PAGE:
TOM DAVIES: The Verdict — Surprise! Lobsters And Lessons Well Learned

I’ve talked about my adventures with dogs, horses and spiders, but I forgot about one multilegged creature that provided a special moment of embarrassment.

Years ago (too many to count), the Supreme Court honored me with an appointment to attend a judicial conference in Montreal, as a newly elected municipal judge. Although my father was a judge, I knew little if anything about the judicial system’s internal operations.

As my wife and I flew over the waters to Montreal, all I could think about when we crossed the water was man-eating sharks and the fact, if the plane were to land prematurely, I swim like a rock.

But the plane didn’t crash, and we made it safely to our hotel … a collection of long, narrow walkways completely filled with people all day and all night. Apparently, some people either don’t sleep, or sleep all day and socialize all night. I’ve always been (and still am) an early-to-bed type of guy. My wife, on the other hand, has a taste for adventure. She decided to go out walking to see the area and its shops. Not to be outdone, I went to bed.

The next day, she told me about this fantastic restaurant. At least, that’s what I thought she meant. She and the wife of a Supreme Court judge from Tennessee had spotted it the night before and thought we should dine there. So off I go with my wife and a group of Tennessee judges and wives.

We arrived at a cozy little smoke-filled place (emphasis on “little,” and so smoky I wondered if they’d been smoking dope the night before.). I think I was the only one who had never before been in such an exclusive place. We were all dressed in business casual, while the waitstaff was all dressed to a T. I knew right off the bat that the bill for this meal was going to exceed my annual income, but we were there so we were going to eat.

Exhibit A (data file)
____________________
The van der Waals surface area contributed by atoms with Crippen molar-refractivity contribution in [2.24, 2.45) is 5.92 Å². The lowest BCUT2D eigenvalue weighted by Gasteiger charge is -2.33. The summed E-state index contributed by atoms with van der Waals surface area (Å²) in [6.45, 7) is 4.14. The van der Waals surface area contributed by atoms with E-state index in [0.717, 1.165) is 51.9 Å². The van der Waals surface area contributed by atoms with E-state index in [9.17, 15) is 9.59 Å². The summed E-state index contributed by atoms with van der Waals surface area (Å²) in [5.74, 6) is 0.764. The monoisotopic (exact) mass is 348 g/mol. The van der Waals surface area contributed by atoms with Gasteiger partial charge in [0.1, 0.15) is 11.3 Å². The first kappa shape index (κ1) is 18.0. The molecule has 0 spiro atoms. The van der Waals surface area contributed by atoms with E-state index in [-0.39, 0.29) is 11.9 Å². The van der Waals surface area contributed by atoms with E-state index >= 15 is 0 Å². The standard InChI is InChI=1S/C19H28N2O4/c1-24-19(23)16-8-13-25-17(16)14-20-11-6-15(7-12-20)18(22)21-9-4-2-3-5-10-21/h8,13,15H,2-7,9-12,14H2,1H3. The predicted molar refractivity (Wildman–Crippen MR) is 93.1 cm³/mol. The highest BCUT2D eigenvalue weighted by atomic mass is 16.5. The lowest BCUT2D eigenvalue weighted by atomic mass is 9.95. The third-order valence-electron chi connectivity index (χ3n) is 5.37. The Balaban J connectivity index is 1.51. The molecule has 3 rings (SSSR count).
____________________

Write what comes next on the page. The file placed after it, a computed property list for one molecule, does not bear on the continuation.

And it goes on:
The staff in all their finery provided place settings fit for kings, complete with drinks and a wide variety of foods. I even got used to the smoke, which turned out to be from cooking and not cigarettes and cigars. I was carrying on a conversation with one of the wives. We were laughing it up (nope, no drinks yet) and just having a fun time. The servers wheeled up a tray of delicacies to choose from.

The lady and I were examining what was in front of us until I noticed what I thought was a movement on the tray. I continued talking while I looked around again … and by golly, there were giant man-eating-sized lobsters on that table lying on crushed ice.

I may have mentioned before that I have a fear of multilegged critters that look like spiders. As I focused on one of these monsters, the damn thing moved.

Remember, this was years before I ever went to Red Lobster and got used to seeing them in person. When it moved, I shrieked out a shrill yell like a child who’d been dropped on his head. I pushed away from the table in utter panic.

My wife should have poured a drink on my head at that point, but she kept her cool. Everyone thought it was funny but me. I had seen myself jump out of my skin on previous occasions when I’d been startled. They had not. The friendly lady from Tennessee just about passed out from laughing at my unplanned antics. But karma was about to strike her.